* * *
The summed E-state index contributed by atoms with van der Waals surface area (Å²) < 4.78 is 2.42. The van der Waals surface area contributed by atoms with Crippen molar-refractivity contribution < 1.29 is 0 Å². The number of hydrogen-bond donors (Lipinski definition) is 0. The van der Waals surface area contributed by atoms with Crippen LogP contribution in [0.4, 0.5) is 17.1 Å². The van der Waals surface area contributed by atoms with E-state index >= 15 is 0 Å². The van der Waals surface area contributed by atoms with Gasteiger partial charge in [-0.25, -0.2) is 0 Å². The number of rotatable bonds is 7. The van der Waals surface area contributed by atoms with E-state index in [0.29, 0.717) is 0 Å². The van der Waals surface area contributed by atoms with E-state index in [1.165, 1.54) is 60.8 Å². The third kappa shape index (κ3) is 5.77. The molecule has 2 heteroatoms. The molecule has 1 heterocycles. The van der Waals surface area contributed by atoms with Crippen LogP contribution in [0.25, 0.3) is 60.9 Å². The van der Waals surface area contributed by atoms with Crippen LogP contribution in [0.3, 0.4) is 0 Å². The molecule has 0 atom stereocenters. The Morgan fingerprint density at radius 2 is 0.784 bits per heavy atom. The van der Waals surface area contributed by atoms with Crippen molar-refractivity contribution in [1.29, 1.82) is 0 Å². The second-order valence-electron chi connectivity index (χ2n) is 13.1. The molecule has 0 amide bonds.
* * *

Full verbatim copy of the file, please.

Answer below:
The summed E-state index contributed by atoms with van der Waals surface area (Å²) < 4.78 is 2.42. The van der Waals surface area contributed by atoms with Crippen molar-refractivity contribution < 1.29 is 0 Å². The number of hydrogen-bond donors (Lipinski definition) is 0. The van der Waals surface area contributed by atoms with Crippen LogP contribution in [0.4, 0.5) is 17.1 Å². The van der Waals surface area contributed by atoms with E-state index >= 15 is 0 Å². The van der Waals surface area contributed by atoms with Gasteiger partial charge in [-0.25, -0.2) is 0 Å². The number of rotatable bonds is 7. The van der Waals surface area contributed by atoms with E-state index in [0.29, 0.717) is 0 Å². The van der Waals surface area contributed by atoms with E-state index in [1.165, 1.54) is 60.8 Å². The third kappa shape index (κ3) is 5.77. The molecule has 2 heteroatoms. The molecule has 1 heterocycles. The van der Waals surface area contributed by atoms with Crippen LogP contribution in [0.25, 0.3) is 60.9 Å². The van der Waals surface area contributed by atoms with Crippen LogP contribution in [0.3, 0.4) is 0 Å². The molecule has 0 atom stereocenters. The Morgan fingerprint density at radius 2 is 0.784 bits per heavy atom. The van der Waals surface area contributed by atoms with Crippen molar-refractivity contribution in [1.29, 1.82) is 0 Å². The second-order valence-electron chi connectivity index (χ2n) is 13.1. The molecule has 0 amide bonds.